What Do I Do With My NaNoWriMo Novel? Part Two: Story Editing

In Part One, we discussed how to assess whether the 50k manuscript produced during National Novel Writing Month – or NaNoWriMo – is long enough to be considered a novel. We concluded that this depends largely on your publishing goals, but generally speaking, most people haven’t fully fleshed out their story by the time they reach the 1st of December. Which isn’t really surprising; most writers take considerably longer to write a novel than thirty days! However, finishing NaNoWriMo is a great start, and will definitely determine whether or not the concept has enough impetus behind it to succeed.

Once you feel confident that you have reached ‘The End’ of your fiction project, what next? A lot of NaNoWriMo ‘winners’ quickly find their elation turns to bewilderment and overwhelm, especially if they are fairly new writers. Others are so full of confidence that they dash their raw manuscript off to agents or publishers with hardly a second glance, only to have their hopes crushed when their work of obvious genius inevitably gets rejected.

Side Note: Getting a traditional publishing deal is NEVER as easy as it is in pretty much every film or show where one of the characters is a writer. Just another way in which the media has duped us by inflating the expectations of novice novelists.

You can probably guess that I don’t want you to be either overwhelmed or overconfident. All novels require some work, even if it’s just proofreading and checking consistency, before release into the public domain. But where on Earth do you begin starting to analyse your book objectively? Here are five tips to help you get to grips with your story:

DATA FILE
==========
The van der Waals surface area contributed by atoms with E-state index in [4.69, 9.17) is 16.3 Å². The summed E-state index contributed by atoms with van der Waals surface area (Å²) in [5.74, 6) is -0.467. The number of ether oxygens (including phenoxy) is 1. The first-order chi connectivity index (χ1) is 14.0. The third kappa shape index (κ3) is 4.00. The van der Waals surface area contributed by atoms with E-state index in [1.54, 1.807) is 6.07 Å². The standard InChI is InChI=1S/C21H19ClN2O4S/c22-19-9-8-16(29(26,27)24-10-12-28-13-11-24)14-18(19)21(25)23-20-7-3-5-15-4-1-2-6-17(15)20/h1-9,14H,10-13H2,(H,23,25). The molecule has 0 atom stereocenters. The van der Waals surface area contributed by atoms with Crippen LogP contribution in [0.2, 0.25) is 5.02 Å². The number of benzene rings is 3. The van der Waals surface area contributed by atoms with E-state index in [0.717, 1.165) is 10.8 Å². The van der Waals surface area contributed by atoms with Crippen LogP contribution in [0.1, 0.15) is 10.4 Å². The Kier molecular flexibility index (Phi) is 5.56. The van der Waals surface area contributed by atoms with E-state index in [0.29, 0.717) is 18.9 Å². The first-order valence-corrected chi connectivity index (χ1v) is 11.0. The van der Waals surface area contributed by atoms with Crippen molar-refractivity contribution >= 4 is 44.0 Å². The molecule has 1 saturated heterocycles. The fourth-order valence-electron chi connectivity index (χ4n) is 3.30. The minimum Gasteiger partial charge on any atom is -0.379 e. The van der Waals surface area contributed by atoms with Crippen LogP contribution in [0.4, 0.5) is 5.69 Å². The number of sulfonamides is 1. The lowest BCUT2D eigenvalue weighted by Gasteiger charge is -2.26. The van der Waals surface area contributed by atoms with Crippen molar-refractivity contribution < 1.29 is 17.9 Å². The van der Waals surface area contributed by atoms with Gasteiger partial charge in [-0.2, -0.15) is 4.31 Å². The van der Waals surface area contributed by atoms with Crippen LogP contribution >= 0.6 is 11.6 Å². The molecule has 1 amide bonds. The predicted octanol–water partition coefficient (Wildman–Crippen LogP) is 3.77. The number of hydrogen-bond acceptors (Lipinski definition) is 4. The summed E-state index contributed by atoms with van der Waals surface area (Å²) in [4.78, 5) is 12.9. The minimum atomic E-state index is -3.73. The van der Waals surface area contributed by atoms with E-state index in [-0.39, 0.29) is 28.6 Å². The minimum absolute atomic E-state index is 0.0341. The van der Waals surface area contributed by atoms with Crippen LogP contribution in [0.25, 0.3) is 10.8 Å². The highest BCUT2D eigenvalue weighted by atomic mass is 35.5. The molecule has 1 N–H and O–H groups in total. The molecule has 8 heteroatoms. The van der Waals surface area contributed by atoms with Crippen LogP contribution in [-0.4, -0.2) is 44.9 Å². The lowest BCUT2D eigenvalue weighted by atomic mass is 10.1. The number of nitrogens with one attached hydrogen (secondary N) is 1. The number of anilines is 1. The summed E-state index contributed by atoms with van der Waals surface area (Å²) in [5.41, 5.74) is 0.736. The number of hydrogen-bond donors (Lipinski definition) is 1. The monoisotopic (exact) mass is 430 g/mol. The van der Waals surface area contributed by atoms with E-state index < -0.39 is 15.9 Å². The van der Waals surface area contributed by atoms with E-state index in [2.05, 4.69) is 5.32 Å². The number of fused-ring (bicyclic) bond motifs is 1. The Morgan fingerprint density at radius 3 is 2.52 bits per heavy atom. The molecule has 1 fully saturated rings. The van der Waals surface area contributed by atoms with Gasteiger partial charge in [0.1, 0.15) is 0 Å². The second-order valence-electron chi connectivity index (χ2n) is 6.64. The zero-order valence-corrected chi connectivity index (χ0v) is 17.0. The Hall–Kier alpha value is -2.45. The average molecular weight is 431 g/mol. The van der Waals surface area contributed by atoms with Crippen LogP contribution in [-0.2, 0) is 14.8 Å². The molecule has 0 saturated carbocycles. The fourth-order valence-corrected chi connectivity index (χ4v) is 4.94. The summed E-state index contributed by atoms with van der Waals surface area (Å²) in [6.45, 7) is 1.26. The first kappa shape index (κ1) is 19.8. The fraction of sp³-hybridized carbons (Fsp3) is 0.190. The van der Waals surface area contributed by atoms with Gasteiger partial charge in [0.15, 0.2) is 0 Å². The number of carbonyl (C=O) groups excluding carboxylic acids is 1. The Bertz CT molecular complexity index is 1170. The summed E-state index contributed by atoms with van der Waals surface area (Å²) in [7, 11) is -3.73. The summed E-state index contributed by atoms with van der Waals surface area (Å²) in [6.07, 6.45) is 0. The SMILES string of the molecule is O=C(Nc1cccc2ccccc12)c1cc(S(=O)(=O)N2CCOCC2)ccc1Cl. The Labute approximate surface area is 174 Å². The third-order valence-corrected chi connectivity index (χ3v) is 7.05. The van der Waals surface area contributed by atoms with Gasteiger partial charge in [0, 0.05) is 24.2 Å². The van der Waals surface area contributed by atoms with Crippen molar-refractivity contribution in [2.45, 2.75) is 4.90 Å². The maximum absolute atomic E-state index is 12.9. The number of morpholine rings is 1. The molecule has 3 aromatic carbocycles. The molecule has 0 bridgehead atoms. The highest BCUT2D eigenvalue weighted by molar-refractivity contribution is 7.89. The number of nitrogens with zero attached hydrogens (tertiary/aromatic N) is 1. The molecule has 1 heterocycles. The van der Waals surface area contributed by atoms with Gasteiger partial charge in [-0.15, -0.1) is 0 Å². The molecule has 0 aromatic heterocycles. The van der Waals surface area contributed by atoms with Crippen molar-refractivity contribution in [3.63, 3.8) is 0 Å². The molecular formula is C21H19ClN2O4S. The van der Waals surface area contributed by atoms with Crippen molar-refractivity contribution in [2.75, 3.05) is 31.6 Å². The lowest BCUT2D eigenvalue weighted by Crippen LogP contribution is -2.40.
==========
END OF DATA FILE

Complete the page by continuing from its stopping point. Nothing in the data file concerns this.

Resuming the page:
1. Identify Genre and Core Message

When we begin a new novel without much time to plan beforehand, the story we thought we were writing often changes. As do protagonists, settings, genre, and even the core message behind the plot. Take time to think about why you chose this particular story to write, and what you’re trying to say.

It’s a good idea to put this into a sentence you can refer back to when evaluating each scene. It could be something like, ‘A teenager must confront the bullies who ruined her childhood in order to solve her brother’s sudden disappearance.’ There’s a lot implied by this statement, which will help with fleshing out your underlying theme. For example, the world is a cruel place, but only by standing up for ourselves can we change things. It will probably take some dramatic events to force this bullied teen to feel capable of achieving her ends, but that is what we like to call plot and character development.

You can also use this theme statement to clarify genre. Consider the difference between ‘a teenager in Ancient Rome must confront the bullies who ruined her childhood in order to solve her brother’s sudden disappearance’ with ‘a teenager must confront the bullies who ruined her childhood in order to solve her brother’s sudden disappearance after a terrorist attack.’ Or abduction by a local gang. Or aliens. Or vampires. You get the picture.

  1. Whose Story are you Telling?